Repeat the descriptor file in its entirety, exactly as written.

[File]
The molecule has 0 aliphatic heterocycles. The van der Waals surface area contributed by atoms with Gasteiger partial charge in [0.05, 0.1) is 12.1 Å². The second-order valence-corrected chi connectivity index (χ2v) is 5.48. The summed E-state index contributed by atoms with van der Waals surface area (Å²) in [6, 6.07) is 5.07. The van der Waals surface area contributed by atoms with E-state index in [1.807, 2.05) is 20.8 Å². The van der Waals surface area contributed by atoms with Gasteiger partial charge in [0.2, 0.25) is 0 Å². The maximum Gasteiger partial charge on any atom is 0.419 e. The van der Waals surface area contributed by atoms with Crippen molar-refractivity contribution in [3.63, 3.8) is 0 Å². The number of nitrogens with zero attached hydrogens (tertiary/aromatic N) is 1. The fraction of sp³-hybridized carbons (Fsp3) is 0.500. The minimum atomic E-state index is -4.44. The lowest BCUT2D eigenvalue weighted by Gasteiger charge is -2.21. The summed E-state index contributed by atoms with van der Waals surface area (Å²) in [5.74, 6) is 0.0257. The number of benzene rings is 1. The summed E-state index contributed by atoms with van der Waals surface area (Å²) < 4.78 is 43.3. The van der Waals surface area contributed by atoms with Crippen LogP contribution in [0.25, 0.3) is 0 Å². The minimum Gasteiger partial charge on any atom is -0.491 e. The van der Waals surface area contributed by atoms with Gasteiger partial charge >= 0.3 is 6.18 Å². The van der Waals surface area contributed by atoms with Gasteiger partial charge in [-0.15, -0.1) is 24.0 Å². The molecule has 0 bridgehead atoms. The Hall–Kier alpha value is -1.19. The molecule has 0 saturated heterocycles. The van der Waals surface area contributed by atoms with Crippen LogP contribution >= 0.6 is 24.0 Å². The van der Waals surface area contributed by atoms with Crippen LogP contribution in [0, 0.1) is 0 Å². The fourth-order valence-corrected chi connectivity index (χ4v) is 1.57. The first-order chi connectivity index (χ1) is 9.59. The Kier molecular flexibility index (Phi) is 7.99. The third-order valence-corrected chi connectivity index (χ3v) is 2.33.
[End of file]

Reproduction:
The molecule has 0 aliphatic heterocycles. The van der Waals surface area contributed by atoms with Gasteiger partial charge in [0.05, 0.1) is 12.1 Å². The second-order valence-corrected chi connectivity index (χ2v) is 5.48. The summed E-state index contributed by atoms with van der Waals surface area (Å²) in [6, 6.07) is 5.07. The van der Waals surface area contributed by atoms with E-state index in [1.807, 2.05) is 20.8 Å². The van der Waals surface area contributed by atoms with Gasteiger partial charge in [0.2, 0.25) is 0 Å². The maximum Gasteiger partial charge on any atom is 0.419 e. The van der Waals surface area contributed by atoms with Crippen molar-refractivity contribution in [3.63, 3.8) is 0 Å². The number of nitrogens with zero attached hydrogens (tertiary/aromatic N) is 1. The fraction of sp³-hybridized carbons (Fsp3) is 0.500. The minimum atomic E-state index is -4.44. The lowest BCUT2D eigenvalue weighted by Gasteiger charge is -2.21. The summed E-state index contributed by atoms with van der Waals surface area (Å²) in [5.74, 6) is 0.0257. The number of benzene rings is 1. The summed E-state index contributed by atoms with van der Waals surface area (Å²) < 4.78 is 43.3. The van der Waals surface area contributed by atoms with Crippen LogP contribution in [0.25, 0.3) is 0 Å². The minimum Gasteiger partial charge on any atom is -0.491 e. The van der Waals surface area contributed by atoms with Gasteiger partial charge >= 0.3 is 6.18 Å². The van der Waals surface area contributed by atoms with Gasteiger partial charge in [-0.15, -0.1) is 24.0 Å². The molecule has 0 bridgehead atoms. The Hall–Kier alpha value is -1.19. The molecule has 0 saturated heterocycles. The van der Waals surface area contributed by atoms with Crippen LogP contribution >= 0.6 is 24.0 Å². The van der Waals surface area contributed by atoms with Crippen LogP contribution in [0, 0.1) is 0 Å². The fourth-order valence-corrected chi connectivity index (χ4v) is 1.57. The first-order chi connectivity index (χ1) is 9.59. The Kier molecular flexibility index (Phi) is 7.99. The third-order valence-corrected chi connectivity index (χ3v) is 2.33.